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Export set up for logical efficient learning curve (Read 8374 times)
Dr Mark
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Re: Export set up for logical efficient learning curve
Reply #15 - Jul 16th, 2014, 2:00pm
 
Thanks Mark  - I appreciate your time on this. However I don't think it has worked - I have linked to a simplified tbx that just hones down on the few files ( sorry I meant to do that last time)

The issue appears to be with the nav note as the css file is rendering the HTML fine.

I can't seem to get the evaluation of childLinks() in the blog notes - if I use ^text as nav template I get <p>/</p> inserted and if I use ^value($Text) I get the literal childLinks() not the html that would actually create the links that might exist



https://www.dropbox.com/s/iuxzie4gbuk2jgm/Export%20tester%20Problem.tbx

Many thanks once again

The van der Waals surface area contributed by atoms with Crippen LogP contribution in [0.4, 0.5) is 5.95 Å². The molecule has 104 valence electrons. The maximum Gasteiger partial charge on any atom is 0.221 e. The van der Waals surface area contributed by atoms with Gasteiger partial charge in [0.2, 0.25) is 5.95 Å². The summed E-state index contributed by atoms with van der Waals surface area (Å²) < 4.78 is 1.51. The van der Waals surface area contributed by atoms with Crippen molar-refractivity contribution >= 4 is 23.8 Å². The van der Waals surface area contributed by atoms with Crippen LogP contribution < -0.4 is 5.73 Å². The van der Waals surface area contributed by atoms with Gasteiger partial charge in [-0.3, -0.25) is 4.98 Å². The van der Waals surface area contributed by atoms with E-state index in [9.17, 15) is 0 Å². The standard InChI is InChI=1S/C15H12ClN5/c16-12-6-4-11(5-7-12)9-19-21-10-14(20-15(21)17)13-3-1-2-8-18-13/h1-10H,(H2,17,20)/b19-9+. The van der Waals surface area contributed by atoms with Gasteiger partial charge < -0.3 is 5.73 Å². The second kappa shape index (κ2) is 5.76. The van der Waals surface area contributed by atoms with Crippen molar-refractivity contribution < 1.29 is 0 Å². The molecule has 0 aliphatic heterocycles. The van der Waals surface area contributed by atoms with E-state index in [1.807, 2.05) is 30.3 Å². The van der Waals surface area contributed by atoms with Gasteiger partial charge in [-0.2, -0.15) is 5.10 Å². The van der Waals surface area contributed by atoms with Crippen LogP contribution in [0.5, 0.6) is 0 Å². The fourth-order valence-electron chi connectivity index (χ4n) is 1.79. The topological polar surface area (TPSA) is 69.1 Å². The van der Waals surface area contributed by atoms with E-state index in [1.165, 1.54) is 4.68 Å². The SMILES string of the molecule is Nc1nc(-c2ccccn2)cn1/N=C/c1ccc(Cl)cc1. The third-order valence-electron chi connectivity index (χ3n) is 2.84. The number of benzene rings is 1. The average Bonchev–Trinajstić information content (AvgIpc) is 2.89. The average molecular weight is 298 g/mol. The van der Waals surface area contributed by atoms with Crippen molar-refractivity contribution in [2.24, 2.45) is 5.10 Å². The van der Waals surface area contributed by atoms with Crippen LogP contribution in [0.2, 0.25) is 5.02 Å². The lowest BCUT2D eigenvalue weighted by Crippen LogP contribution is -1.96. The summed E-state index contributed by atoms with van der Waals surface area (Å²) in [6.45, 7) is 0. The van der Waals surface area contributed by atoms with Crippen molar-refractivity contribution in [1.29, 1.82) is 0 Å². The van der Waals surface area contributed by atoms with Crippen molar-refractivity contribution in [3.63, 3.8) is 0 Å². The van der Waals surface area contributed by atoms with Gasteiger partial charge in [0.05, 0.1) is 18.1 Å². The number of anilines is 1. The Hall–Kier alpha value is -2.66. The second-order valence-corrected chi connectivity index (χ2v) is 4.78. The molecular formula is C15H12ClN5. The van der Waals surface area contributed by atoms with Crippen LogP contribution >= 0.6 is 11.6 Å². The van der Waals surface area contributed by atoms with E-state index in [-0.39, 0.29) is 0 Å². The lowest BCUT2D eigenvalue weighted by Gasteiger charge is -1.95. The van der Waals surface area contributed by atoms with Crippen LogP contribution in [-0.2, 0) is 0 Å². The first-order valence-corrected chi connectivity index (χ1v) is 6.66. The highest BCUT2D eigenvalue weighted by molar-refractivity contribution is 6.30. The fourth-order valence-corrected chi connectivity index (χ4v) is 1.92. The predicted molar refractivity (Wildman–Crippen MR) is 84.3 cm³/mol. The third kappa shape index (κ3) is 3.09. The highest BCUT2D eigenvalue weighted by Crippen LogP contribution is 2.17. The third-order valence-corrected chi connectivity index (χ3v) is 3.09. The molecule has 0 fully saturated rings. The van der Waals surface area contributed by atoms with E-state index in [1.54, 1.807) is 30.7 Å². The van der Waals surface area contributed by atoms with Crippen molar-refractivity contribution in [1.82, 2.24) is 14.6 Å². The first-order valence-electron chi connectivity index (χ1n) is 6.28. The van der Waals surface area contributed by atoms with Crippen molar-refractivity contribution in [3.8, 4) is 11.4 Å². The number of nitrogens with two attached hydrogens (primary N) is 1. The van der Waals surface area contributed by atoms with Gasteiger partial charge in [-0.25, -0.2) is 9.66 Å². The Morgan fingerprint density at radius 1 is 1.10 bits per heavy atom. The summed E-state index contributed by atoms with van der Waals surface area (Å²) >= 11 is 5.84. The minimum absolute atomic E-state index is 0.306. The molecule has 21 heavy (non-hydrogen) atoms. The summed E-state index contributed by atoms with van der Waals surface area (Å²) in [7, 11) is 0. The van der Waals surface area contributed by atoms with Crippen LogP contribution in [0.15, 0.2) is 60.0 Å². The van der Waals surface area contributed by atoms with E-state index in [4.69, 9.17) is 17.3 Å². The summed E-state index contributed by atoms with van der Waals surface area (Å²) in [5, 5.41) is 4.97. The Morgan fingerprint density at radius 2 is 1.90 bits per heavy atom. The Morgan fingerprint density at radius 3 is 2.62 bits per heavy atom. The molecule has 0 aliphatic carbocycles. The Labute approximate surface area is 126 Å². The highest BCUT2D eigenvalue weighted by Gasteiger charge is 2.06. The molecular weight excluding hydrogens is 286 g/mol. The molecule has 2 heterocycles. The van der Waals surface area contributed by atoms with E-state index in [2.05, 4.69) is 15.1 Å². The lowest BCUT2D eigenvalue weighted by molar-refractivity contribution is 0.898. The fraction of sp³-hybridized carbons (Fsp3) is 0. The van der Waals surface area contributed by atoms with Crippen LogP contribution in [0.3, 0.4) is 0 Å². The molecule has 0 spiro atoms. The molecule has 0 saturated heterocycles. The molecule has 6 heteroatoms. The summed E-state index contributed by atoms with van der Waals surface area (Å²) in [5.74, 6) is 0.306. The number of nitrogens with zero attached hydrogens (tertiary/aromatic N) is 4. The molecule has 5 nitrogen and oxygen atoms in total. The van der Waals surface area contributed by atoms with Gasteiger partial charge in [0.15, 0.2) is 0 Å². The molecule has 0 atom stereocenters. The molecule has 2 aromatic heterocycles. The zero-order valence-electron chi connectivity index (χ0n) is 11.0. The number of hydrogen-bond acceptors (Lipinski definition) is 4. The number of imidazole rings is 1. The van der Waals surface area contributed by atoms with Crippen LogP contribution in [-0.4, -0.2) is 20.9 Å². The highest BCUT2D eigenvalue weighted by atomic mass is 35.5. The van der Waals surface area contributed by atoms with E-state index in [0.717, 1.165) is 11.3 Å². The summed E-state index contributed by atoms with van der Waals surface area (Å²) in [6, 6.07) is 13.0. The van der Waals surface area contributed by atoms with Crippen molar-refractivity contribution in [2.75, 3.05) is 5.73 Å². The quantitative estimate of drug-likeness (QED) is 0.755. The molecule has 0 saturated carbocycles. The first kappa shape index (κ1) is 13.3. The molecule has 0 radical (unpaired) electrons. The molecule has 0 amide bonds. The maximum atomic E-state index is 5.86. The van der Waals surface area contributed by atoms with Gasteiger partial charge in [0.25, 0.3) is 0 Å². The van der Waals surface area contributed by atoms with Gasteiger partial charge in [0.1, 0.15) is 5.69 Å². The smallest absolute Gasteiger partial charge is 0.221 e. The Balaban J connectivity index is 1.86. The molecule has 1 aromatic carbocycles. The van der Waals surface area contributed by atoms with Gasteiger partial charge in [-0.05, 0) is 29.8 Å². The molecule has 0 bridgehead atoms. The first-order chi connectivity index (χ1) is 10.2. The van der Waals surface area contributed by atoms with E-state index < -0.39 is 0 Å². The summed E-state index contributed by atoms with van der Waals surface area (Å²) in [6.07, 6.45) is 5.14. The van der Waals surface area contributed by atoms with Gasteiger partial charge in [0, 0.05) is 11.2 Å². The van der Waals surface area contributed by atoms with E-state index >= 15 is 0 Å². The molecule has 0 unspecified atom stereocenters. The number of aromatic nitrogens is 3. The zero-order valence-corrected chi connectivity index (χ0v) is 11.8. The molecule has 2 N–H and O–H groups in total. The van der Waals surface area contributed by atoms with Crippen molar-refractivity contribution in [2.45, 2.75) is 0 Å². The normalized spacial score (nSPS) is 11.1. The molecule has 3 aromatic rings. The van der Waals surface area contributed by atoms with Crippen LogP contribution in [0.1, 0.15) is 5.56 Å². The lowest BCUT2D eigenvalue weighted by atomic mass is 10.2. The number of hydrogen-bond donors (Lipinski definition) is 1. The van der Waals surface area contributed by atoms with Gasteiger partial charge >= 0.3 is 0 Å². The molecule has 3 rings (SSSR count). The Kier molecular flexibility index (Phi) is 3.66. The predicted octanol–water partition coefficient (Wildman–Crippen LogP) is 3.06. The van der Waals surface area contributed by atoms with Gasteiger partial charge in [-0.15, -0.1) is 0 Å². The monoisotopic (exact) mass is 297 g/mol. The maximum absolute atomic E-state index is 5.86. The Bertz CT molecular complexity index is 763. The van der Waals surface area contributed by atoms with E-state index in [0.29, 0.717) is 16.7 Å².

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Mark Anderson
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Re: Export set up for logical efficient learning curve
Reply #16 - Jul 16th, 2014, 3:23pm
 
This is an ideal example of why I tell people not to use the option of unclosed export codes. It's not pedantry, as,

^childLinks()   <-- may give unexpected results, TB guesses end of code

^childLinks()^ <-- works as expected, code closes at last ^

Seriously, unless you're expert with TB or a very longterm user, just ignore advice that the closing ^ on codes is optional. If you leave it out, TB has to guess you're intent. Here it guesses wrongly.

So for 'nav', use ^childLinks()^ and the 'text only' template. As with CSS styles, this means to only content paragraph starts with a < and ends with a > in which case TB is savvy enough to not put <p> tags around it.

One other error even with the above fixes 'nav' does nothing until you actually add some children to it!